The built environment and physical activity levels: the Harvard Alumni Health Study

Am J Prev Med. 2009 Oct;37(4):293-8. doi: 10.1016/j.amepre.2009.06.007.


Background: Physical activity is associated with better health, but many individuals are insufficiently active. Modifying the built environment may be an approach capable of influencing population-wide levels of physical activity, but few data exist from longitudinal studies that can minimize bias from active people choosing activity-friendly neighborhoods.

Purpose: This study aims to examine cross-sectional and longitudinal associations between the built environment and physical activity on a large scale.

Methods: This study examined cross-sectional associations between urban sprawl (mapping addresses to corresponding counties) and physical activity (self-reported) among men throughout the U.S. in 1993 and in 1988, and longitudinal associations between changes in exposure to urban sprawl for movers and physical activity, 1988-1993. Included were 4997 men (mean age, 70 years) in the 1993 cross-sectional study; 4918 men in the 1988 cross-sectional study; and 3448 men in the longitudinal study, 1988-1993. Data were collected prospectively in 1988 and 1993, and analyses were performed in 2007-2008.

Results: In cross-sectional analyses, less sprawl was significantly associated with more walking OR, comparing least with most sprawling areas, for meeting physical activity recommendations by walking=1.38 [95% CI=1.09, 1.76] in 1993 and 1.53 [1.19, 1.96] in 1988). Less sprawl also was associated with lower prevalence of overweight (corresponding OR=0.79 [0.64, 0.98] in 1993 and 0.81 [0.66, 1.00] in 1988). However, longitudinal analyses assessing change did not show that decreasing sprawl was associated with increased physical activity or decreased BMI.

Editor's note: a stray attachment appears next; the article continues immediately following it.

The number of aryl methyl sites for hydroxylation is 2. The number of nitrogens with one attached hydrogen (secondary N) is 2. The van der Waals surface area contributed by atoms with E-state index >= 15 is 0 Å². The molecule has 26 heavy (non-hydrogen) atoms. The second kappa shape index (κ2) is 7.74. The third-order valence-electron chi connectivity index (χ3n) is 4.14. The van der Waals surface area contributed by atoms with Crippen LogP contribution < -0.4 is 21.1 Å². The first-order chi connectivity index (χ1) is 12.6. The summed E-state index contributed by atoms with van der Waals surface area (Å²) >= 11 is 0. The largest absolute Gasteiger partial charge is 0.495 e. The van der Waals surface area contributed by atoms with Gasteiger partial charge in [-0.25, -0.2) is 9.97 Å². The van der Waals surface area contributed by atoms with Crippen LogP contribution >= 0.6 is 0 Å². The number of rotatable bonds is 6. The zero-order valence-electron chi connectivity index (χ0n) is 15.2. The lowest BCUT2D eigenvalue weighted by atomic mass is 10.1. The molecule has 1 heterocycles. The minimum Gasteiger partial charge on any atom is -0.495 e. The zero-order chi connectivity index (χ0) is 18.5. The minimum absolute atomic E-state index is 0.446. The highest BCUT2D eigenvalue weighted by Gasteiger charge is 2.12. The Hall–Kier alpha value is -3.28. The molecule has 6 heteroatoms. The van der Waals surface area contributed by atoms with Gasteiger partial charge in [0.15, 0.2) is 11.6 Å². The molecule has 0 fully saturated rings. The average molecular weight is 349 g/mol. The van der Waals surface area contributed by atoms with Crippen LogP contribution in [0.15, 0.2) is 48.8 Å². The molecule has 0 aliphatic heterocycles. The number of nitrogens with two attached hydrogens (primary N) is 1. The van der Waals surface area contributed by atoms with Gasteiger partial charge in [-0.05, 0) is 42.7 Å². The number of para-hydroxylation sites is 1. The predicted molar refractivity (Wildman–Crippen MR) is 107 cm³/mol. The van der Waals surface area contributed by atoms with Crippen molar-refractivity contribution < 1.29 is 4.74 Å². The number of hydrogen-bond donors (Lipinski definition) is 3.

Conclusions: These findings suggest that the cross-sectional results may reflect self-selection, rather than indicating that the built environment--as measured by urban sprawl--increases physical activity. However, the longitudinal findings were limited by small numbers of men changing residence and associated sprawl levels.

Publication types

  • Research Support, N.I.H., Extramural

MeSH terms

  • Aged
  • Body Mass Index
  • Cross-Sectional Studies
  • Environment*
  • Health Behavior*
  • Humans
  • Longitudinal Studies
  • Male
  • Motor Activity / physiology*
  • Obesity / epidemiology
  • Overweight / epidemiology*
  • Population Density
  • Risk Factors
  • Urban Population / statistics & numerical data*
  • Walking / physiology